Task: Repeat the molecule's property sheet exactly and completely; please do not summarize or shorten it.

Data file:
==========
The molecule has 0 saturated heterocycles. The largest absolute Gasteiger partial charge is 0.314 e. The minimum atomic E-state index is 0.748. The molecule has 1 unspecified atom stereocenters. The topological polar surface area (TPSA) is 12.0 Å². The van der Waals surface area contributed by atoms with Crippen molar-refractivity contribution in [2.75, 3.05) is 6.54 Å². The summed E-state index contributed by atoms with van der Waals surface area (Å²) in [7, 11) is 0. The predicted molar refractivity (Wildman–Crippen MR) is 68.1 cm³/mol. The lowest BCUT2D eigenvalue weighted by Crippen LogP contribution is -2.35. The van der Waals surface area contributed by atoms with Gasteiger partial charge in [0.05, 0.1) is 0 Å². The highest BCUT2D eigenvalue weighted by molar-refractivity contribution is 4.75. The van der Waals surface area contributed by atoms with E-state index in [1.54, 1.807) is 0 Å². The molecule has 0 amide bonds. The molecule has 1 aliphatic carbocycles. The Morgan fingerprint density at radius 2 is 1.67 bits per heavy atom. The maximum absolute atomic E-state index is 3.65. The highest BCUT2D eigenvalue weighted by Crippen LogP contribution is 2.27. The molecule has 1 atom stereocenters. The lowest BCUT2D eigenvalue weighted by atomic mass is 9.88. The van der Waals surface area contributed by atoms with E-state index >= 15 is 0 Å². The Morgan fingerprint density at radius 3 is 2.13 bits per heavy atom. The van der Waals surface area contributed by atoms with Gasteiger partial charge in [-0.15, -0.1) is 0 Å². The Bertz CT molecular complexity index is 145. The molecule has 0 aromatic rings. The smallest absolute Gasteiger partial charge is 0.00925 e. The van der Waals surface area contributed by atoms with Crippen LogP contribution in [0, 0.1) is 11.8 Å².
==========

The molecule has 0 saturated heterocycles. The largest absolute Gasteiger partial charge is 0.314 e. The minimum atomic E-state index is 0.748. The molecule has 1 unspecified atom stereocenters. The topological polar surface area (TPSA) is 12.0 Å². The van der Waals surface area contributed by atoms with Crippen molar-refractivity contribution in [2.75, 3.05) is 6.54 Å². The summed E-state index contributed by atoms with van der Waals surface area (Å²) in [7, 11) is 0. The predicted molar refractivity (Wildman–Crippen MR) is 68.1 cm³/mol. The lowest BCUT2D eigenvalue weighted by Crippen LogP contribution is -2.35. The van der Waals surface area contributed by atoms with Gasteiger partial charge in [0.05, 0.1) is 0 Å². The highest BCUT2D eigenvalue weighted by molar-refractivity contribution is 4.75. The van der Waals surface area contributed by atoms with E-state index in [1.54, 1.807) is 0 Å². The molecule has 0 amide bonds. The molecule has 1 aliphatic carbocycles. The Morgan fingerprint density at radius 2 is 1.67 bits per heavy atom. The maximum absolute atomic E-state index is 3.65. The highest BCUT2D eigenvalue weighted by Crippen LogP contribution is 2.27. The molecule has 1 atom stereocenters. The lowest BCUT2D eigenvalue weighted by atomic mass is 9.88. The van der Waals surface area contributed by atoms with E-state index >= 15 is 0 Å². The Morgan fingerprint density at radius 3 is 2.13 bits per heavy atom. The van der Waals surface area contributed by atoms with Gasteiger partial charge in [-0.15, -0.1) is 0 Å². The Bertz CT molecular complexity index is 145. The molecule has 0 aromatic rings. The smallest absolute Gasteiger partial charge is 0.00925 e. The van der Waals surface area contributed by atoms with Crippen LogP contribution in [0, 0.1) is 11.8 Å².